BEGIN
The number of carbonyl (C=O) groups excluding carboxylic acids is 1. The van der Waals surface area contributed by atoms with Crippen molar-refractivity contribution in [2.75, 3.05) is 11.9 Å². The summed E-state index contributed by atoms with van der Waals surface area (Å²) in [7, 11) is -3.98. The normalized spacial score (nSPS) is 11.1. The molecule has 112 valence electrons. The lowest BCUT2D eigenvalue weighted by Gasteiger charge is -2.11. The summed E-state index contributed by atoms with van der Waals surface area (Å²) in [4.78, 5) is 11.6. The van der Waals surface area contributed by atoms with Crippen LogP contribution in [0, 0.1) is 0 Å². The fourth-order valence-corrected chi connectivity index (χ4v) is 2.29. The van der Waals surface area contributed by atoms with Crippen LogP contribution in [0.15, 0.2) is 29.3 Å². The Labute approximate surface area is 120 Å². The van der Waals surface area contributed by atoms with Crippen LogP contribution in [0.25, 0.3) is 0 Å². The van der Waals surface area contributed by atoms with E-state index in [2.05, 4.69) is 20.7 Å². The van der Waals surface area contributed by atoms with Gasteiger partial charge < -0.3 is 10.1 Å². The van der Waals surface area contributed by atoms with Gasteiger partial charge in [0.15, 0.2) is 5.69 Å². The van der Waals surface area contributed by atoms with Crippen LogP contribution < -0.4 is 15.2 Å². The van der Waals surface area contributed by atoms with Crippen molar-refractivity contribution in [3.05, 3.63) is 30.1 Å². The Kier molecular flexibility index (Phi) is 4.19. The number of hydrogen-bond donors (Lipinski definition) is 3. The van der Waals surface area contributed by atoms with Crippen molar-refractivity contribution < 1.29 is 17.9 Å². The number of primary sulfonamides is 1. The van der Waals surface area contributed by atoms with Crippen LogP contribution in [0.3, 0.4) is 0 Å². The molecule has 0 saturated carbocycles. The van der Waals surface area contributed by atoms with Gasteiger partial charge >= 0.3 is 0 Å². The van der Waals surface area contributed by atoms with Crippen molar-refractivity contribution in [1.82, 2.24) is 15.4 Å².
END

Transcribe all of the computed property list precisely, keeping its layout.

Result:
The number of carbonyl (C=O) groups excluding carboxylic acids is 1. The van der Waals surface area contributed by atoms with Crippen molar-refractivity contribution in [2.75, 3.05) is 11.9 Å². The summed E-state index contributed by atoms with van der Waals surface area (Å²) in [7, 11) is -3.98. The normalized spacial score (nSPS) is 11.1. The molecule has 112 valence electrons. The lowest BCUT2D eigenvalue weighted by Gasteiger charge is -2.11. The summed E-state index contributed by atoms with van der Waals surface area (Å²) in [4.78, 5) is 11.6. The van der Waals surface area contributed by atoms with Crippen LogP contribution in [0, 0.1) is 0 Å². The fourth-order valence-corrected chi connectivity index (χ4v) is 2.29. The van der Waals surface area contributed by atoms with Crippen LogP contribution in [0.15, 0.2) is 29.3 Å². The Labute approximate surface area is 120 Å². The van der Waals surface area contributed by atoms with Crippen LogP contribution in [0.25, 0.3) is 0 Å². The van der Waals surface area contributed by atoms with E-state index in [2.05, 4.69) is 20.7 Å². The van der Waals surface area contributed by atoms with Gasteiger partial charge < -0.3 is 10.1 Å². The van der Waals surface area contributed by atoms with Gasteiger partial charge in [0.15, 0.2) is 5.69 Å². The van der Waals surface area contributed by atoms with Crippen LogP contribution < -0.4 is 15.2 Å². The van der Waals surface area contributed by atoms with Crippen molar-refractivity contribution in [3.05, 3.63) is 30.1 Å². The Kier molecular flexibility index (Phi) is 4.19. The number of hydrogen-bond donors (Lipinski definition) is 3. The van der Waals surface area contributed by atoms with Crippen molar-refractivity contribution < 1.29 is 17.9 Å². The number of primary sulfonamides is 1. The van der Waals surface area contributed by atoms with Crippen LogP contribution in [0.3, 0.4) is 0 Å². The molecule has 0 saturated carbocycles. The van der Waals surface area contributed by atoms with Gasteiger partial charge >= 0.3 is 0 Å². The van der Waals surface area contributed by atoms with Crippen molar-refractivity contribution in [1.82, 2.24) is 15.4 Å².